The Indian Ocean Tsunami, ten years on

Report
from UN Office for Disaster Risk Reduction
Published on 29 Dec 2014 View Original

By Brigitte Leoni

PHUKET, 29 December 2014 - A decade on from the Indian Ocean Tsunami, lessons have been learned and applied across the region. For the upscale Le Meridien Phuket Beach Resort, disaster preparedness was the watchword even before the tragedy, with resilience seen as part and parcel of good business.

“At the time when the tsunami struck in 2004, Phuket had no tsunami warning system in place but risk management, training of staff and the design of the hotel, in two L shapes, spared us from many losses,” recalled Jayne MacDougall, Director of Risk Management and Loss Prevention at the resort.

“The three large seawater surges we experienced were forced to either side of the resort and into the passageway beneath the resort - clearing the beach and everything to either side of the accommodation, flooding offices and ending at the car park - with minimal damage to guest rooms. We were fortunate that we managed to evacuate to surrounding hills and no staff or guests were killed, although some injuries of a minor nature were sustained. The quick action and training of our team prevented further casualties,” she explained.

Since that fateful Sunday in 2004, Le Meridien Phuket Beach Resort has taken even more measures to better protect its guests.

“Before the tsunami, we were among the rare hotels to have some established guidelines and preparedness measures against disasters. We did not have a specific tsunami alert and preparedness system for tsunami as tsunamis were not, at the time, classified as ‘an anticipated risk’ in Phuket, nor expected by the local government, but we were prepared for flooding, power failure, storm damage, et cetera. Today the system has been upgraded and guests are even safer. In addition we have realized the importance of routine preparation of printed information, data storage and distribution of emergency communication equipment,” MacDougall said.

Le Meridien is part of the global hotel chain Starwood, which for years has used its resilience as a competitive marketing advantage. But small or medium-sized and family-run hotels may not be so well equipped, and a rethink is important.

“Many businesses had no business continuity plans in place and were therefore more vulnerable to disasters,” said MacDougall. “Looking forward, businesses like these need to be offered some form of special support to develop plans and organize training to become better prepared.”

“Our hotel is now connected to a mobile phone SMS alert system for tsunami warnings that we subscribe to. This has so far been very reliable and faster to reach us than the government warnings. Whenever an earthquake occurs with a magnitude greater than six on the Richter scale - which has the potential to generate a tsunami - we receive a series of messages immediately alerting us. But this is just one of the measures we employ to be prepared and the major investment is in training our managers, our staff and conducting evacuation drills appropriate for a variety of emergency situations and scenarios. Every room is also equipped with basic emergency information translated into 10 languages. Safety and security matter to us and they are more and more considered as a marketing advantage.”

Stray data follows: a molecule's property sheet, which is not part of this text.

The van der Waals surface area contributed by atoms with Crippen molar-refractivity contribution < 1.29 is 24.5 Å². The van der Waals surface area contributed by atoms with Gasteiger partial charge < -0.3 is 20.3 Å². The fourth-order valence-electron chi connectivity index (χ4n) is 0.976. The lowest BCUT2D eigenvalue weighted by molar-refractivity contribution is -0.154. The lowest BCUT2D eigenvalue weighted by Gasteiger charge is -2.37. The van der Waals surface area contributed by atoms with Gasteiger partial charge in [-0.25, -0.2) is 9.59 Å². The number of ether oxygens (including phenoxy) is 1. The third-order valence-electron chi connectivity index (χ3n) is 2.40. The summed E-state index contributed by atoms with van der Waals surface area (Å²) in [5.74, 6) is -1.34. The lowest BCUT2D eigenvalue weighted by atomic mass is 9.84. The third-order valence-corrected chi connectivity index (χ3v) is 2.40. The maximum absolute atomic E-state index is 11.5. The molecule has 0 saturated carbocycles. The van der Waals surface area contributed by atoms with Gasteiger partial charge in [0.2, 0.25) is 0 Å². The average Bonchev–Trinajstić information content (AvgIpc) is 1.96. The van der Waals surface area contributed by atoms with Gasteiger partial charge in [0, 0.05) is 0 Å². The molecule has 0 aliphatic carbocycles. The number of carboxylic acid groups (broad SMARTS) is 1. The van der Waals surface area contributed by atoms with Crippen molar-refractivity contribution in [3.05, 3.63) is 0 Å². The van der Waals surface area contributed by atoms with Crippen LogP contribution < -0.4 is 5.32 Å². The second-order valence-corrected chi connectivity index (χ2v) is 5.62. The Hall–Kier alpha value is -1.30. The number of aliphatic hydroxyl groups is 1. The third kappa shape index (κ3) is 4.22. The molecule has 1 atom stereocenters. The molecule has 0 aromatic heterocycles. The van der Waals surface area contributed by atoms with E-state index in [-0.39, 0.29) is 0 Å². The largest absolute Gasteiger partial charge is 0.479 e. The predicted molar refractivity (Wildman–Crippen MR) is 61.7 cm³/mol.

MacDougall recognizes that many hotels in the region even after the tsunami have being rebuilt without taking into consideration the risks related to positioning.

“At Starwood, safety starts with the site of the hotel and a comprehensive risk assessment is conducted. Location is important, and assessing risks is the key to better protect people and assets,” she said, referring to the Hotel Resilient Initiative currently being developed together with the UNISDR regional office in Bangkok, the Global Initiative on Disaster Risk Management (GIDRM) and the Pacific Asia Travel Association (PATA) .

“The hotel resilient standards that you are trying to develop go in the right direction. For big chains like us, it might be less useful as we have already substantial guidelines and procedures in place, but for family hotels and small business hotels which are the majority in the region, it is crucial to have access to procedures and guidelines to better protect people in the future,” said MacDougall.

“It can be anxiety-provoking for people who are planning holidays to think about the potential for tsunami or flooding and I believe many tourists have expectations that a destination is already at a level of relative preparedness before they consider a vacation. The potential risks, even if they are minimal, should be seriously considered and planned for. Knowing that your hotel is safe, whatever happens, is certainly something that is valued by clients more nowadays and certainly in the future, as climate change will have greater impacts everywhere in the world. No one can pretend to be spared by the new normal so it is better to anticipate and be prepared and personally I would prefer going to a hotel that has clearly at least acknowledged the potential risks and planned accordingly.”

The main objective of the Hotel Resilient Initiative is to “strengthen the resilience of the hotel industry to hazards through the development of a disaster risk management certification scheme”. The aim is to provide hotels with a set of risk management standards that will assist them in reducing business risk and the risk of tourists and surrounding communities to natural and technological disasters, while demonstrating the level of preparedness and safety of their premises to potential clients, insurers and financers, creating a competitive advantage. The certified application of specific standards will recognize hotels that have worked to improve their resilience towards hazards and serves as a unique business marketing tool.